Thermal Environments and Prey Availability Impose Seasonal Foraging Constraints on Gila monsters
Department of Biology and Center of Excellence for Field Biology
Austin Peay State University
Tracy C., Richard
Department of Biology and Program in Ecology
Evolution, and Conservation Biology
University of Nevada – Reno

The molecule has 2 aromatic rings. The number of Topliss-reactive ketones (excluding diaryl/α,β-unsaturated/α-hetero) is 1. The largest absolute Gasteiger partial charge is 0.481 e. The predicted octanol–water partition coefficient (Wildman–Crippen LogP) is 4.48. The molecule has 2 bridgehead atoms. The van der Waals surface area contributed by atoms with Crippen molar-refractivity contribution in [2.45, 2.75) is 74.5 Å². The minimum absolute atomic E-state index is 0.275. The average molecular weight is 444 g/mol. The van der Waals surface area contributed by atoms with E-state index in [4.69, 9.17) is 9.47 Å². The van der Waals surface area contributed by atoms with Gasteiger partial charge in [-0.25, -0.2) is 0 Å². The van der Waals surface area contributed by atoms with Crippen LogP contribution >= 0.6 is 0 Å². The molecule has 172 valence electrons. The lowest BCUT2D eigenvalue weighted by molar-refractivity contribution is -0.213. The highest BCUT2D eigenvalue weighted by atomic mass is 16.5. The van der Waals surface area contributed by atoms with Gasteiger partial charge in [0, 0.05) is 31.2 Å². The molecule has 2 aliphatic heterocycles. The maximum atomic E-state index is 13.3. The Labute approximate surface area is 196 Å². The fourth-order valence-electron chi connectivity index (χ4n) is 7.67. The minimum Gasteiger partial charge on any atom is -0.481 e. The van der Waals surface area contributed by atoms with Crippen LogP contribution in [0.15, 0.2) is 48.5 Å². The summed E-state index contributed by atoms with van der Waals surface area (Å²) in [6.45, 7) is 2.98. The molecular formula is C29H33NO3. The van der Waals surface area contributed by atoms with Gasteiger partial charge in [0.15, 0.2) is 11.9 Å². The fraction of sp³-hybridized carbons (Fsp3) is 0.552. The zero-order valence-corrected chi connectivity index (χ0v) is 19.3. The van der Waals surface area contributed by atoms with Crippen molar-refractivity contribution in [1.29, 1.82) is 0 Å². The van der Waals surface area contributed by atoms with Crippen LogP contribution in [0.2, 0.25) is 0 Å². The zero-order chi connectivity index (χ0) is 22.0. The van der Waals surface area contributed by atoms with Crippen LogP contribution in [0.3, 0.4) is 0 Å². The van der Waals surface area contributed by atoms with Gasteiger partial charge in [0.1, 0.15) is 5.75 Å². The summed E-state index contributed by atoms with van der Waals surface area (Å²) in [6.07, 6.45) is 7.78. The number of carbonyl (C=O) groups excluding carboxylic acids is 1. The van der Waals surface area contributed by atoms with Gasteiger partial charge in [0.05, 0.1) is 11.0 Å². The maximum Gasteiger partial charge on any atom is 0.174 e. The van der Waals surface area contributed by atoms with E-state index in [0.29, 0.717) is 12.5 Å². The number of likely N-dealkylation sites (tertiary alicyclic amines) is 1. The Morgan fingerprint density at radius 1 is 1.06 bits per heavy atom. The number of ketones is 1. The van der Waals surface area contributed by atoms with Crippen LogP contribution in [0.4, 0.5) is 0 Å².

Gila monsters are a unique lizard species with many aspects of their ecology differing from what would be expected based upon their body size, habitat, or evolutionary history. Gila monsters are reclusive, but unlike other secretive lizards, which tend to be sedentary and nocturnal, Gila monsters are primarily diurnal in their activity, and they search over large areas for food and mates. They are a desert lizard, but they appear to have physiologies that do not tolerate high body temperatures. High above-ground environmental temperatures limit opportunities for Gila monster activity, yet these lizards are most active during the hottest seasons of the year. We propose that the success of this species is related to the activity patterns of individuals, rather than by the ability of these lizards to thermoregulate precisely by behavioral or physiological means. To forage during late summer, Gila monsters must tolerate body temperatures well outside of their preferred body-temperature range. In fact, Gila monsters seem nearly to abandon thermoregulation late in the activity season, yet they avoid lethal temperatures by temporally shifting activity and becoming nocturnal. Prey availability poses an additional constraint late in the activity season. Gila monster above-ground activity nearly ceases by early fall when their prey become unavailable, even though moderate above-ground temperatures would allow these lizards to be active for 22 hours per day. Thus in general, Gila monsters are not precise thermoregulators, but adopt activity patterns designed (a) to avoid extreme body temperatures and (b) to exploit seasonal availability of food.